10-16-13 – Public School System Found Responsible for Growing Income Inequality

The Wall Street Journal ran a story today titled, “Richer Americans Like Living With DownloadedFile-2Poorer People Until They Have Kids.” A study by researchers at Cornell and Sanford revealed that upper income young people are leaving their economically diverse neighborhoods and moving to wealthy, economically segregated neighborhoods “for the kids.” More specifically, for the schools in which to put the kids.

“…America’s nesting impulse,” to quote the story, “is a worry because it appears to be dovetailing with—and arguably exacerbating—the nation’s income inequality problem.”

So, let’s think about this for a minute. The root of the problem is not that wealthy folks are inherently prejudiced against living among poorer folks. The root of the problem is a monopoly public school system that assigns kids to schools based on where they live. The rich folks buy their way into the best school districts, effectively locking out the poorer folks. Or, as the researchers put it, “The presence of children makes residential location more important, and thereby aggravates residential sorting by income.”

Here is another instance in which school choice is an obvious part of the solution as a powerful tool in breaking down those bureaucracy-made barriers. Choice with money following the child would allow poor kids to travel to wealthier neighborhoods for school, It would allow the wealthier parents to either stay in their preferred pre-kid neighborhood by either giving them (with other parents) the resources to establish a higher quality school locally or sending their kids out of the district to a school of their choice. Either way, the results are more diverse neighborhoods and more diverse schools.

In fact, research chronicled by the Friedman Foundation in A Win-Win Solution regarding the effects of school choice on racial segregation found that in seven out of eight studies school choice moves children from more segregated public schools into less segregated private schools. It would be interesting to see similar studies on economic segregation.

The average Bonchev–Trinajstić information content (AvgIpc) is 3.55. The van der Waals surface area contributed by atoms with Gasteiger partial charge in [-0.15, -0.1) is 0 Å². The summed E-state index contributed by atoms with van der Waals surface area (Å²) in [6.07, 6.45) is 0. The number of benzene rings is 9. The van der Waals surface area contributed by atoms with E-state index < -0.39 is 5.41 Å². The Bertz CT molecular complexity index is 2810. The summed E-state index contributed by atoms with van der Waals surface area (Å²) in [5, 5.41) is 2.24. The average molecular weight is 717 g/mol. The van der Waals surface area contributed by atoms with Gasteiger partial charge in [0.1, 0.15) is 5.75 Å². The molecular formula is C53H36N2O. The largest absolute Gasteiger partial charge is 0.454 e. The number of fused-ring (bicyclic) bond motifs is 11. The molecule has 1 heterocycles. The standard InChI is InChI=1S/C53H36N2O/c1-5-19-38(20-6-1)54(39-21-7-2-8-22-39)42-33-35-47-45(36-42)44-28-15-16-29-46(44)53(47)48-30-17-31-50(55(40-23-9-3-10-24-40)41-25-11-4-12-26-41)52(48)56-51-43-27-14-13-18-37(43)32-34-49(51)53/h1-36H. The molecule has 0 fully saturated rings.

But, if you think the expanding gap between rich and poor is a problem, major education reform looks like a good place to start.

– Rob Roper, President of the Ethan Allen Institute

{ 3 comments… read them below or add one }

reep October 18, 2013 at 4:43 am

Just fix the system to centrally fund schools so rich neighborhoods don’t have more money for schools.


Rob October 18, 2013 at 11:51 am

That has been the experiment in Vermont since Act 60. The results have been exploding costs, dramatically declining student enrollment, decreasing accountability, and generally flat test scores. Because of Act 60 juxtaposed with Vermont’s tuitioning town system, we have a unique opportunity to study which direction for reform is better. As North Bennington and the Mountain School at Winhall have shown, schools that “go independent” can deliver better student outcomes with a greater degree of control over costs.


Werner Heidemann October 19, 2013 at 3:28 pm

I am positive that the article in the WSJ did not talk about Vermont. However, there is some truth to the observation that people move to have their kids attend schools that do not have to deal with race or poverty. Caledonia county could serve as a good case study for these trends.
School quality does not have to be a victim of this behavior. The St. Johnsbury School is by far one of the best equipped and diverse schools in the county, yet parents will send their kids to private elementary schools resulting in severe segregation between rich and poor with over 60% of the St. Johnsbury School’s students receiving free or reduced lunches.
My point is that the mere availability of school choice will not have an impact on the quality of education or, more importantly, on the increasing segregation between rich and poor. As long as we continue to present public schools in extremely negative terms, without really researching the “facts” and talking in terms of generalities, parents will be scared into taking actions that result in the present trend. This is compounded when it turns out that one of the causes for campaigning against public education is not the quality but an attempt to dislodge the teacher’s unions. Would it not be better to deal with Union power by taking away their influence over our legislature rather than attacking public education?
Of course, this requires effort to elect individuals to our legislature that are not beholden to special interests. Maybe this is just a dream in today’s world.


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